Reviewed by Glenn Erickson
Ever since Woody Allen's
What's Up Tiger Lily?,
there have been short-form attempts to lampoon a movie by replacing its soundtrack. Allen took a
Japanese spy film,
Kagi no Kagi (Key of Keys), which already was a comedy, and from it fashioned a hilarious
spoof. The 1979 independent J-Men Forever is even more ambitious, using just about every
interesting piece of stock footage from a couple dozen Republic serials, and even a bit of John Wayne
from Republic's Flying Tigers. With an emphasis on drug humor and mild ribaldry, this pastiche
creatively interweaves two-score plotlines into something resembling a coherent story,
tied together by newly shot comedy footage showing the leaders of the J-Men at work. It was conceived by
Philip Proctor and Peter Bergman, the source of much of the best of The Firesign Theater,
an irreverent radio show that spawned the likes of John Belushi, and survives in bizarre comedy
record albums with warped titles like Everything You Know is Wrong.
From his domain on the Moon, The Lighting Bug (voice: disc jockey Machine Gun Kelly)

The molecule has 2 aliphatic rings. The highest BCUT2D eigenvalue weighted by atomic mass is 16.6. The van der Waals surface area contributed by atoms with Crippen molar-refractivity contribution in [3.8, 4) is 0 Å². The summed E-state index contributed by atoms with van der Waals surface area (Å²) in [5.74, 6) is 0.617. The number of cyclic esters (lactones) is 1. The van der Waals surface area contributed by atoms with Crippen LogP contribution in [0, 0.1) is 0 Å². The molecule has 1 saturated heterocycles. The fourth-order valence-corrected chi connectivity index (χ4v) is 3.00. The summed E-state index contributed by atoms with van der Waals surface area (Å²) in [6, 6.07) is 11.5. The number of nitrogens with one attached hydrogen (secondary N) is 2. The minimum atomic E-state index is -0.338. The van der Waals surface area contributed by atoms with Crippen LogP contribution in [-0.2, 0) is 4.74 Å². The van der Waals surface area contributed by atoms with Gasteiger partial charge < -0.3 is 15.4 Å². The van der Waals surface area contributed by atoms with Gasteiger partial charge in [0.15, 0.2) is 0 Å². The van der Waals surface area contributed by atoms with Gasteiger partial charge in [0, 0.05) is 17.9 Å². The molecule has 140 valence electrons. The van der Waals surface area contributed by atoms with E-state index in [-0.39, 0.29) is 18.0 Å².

plans to conquer Earth, arriving with a bag packed with disguises. Using mind-warping drugs and
Rock'n Roll as weapons, his nefarious thugs take step one in conquering the world: wiping out
the J-Men, a group of intrepid agents and superheroes fighting to keep America safe for polkas
and waltzes. Co-ordinated from Washington AC/DC by J-Man Barton (Philip Proctor) and The Chief
(Peter Bergman), the colorful crime fighters come up against The Lightning Bug's nefarious spaceships,
weapons, traps, and robots!
J-Men Forever has two principal strengths. First, the writing of the replacement script, with
every opportunity taken to throw bad puns, drug humor, and sex jokes, is brilliant. The scattershot
comedy hits with a one-in-three regularity, which is high for this kind of thing. Second, the
eclectic format manages to compress a lot of Republic Serial thrills into one compact show. Captain
Marvel (renamed The Caped Madman) transforms with the word "Sh-boom!" instead of "Shazam!"
with his jet backpack's user-friendly controls ('Up'; 'Fast') is now called Rocket Jock, and says things
like, "Now to jump on my springboard" when launching himself. When landing, he groans,
"Ooh, there go my arches!" Spy Swatter (formerly Spy Smasher) has an adventure with Nazis in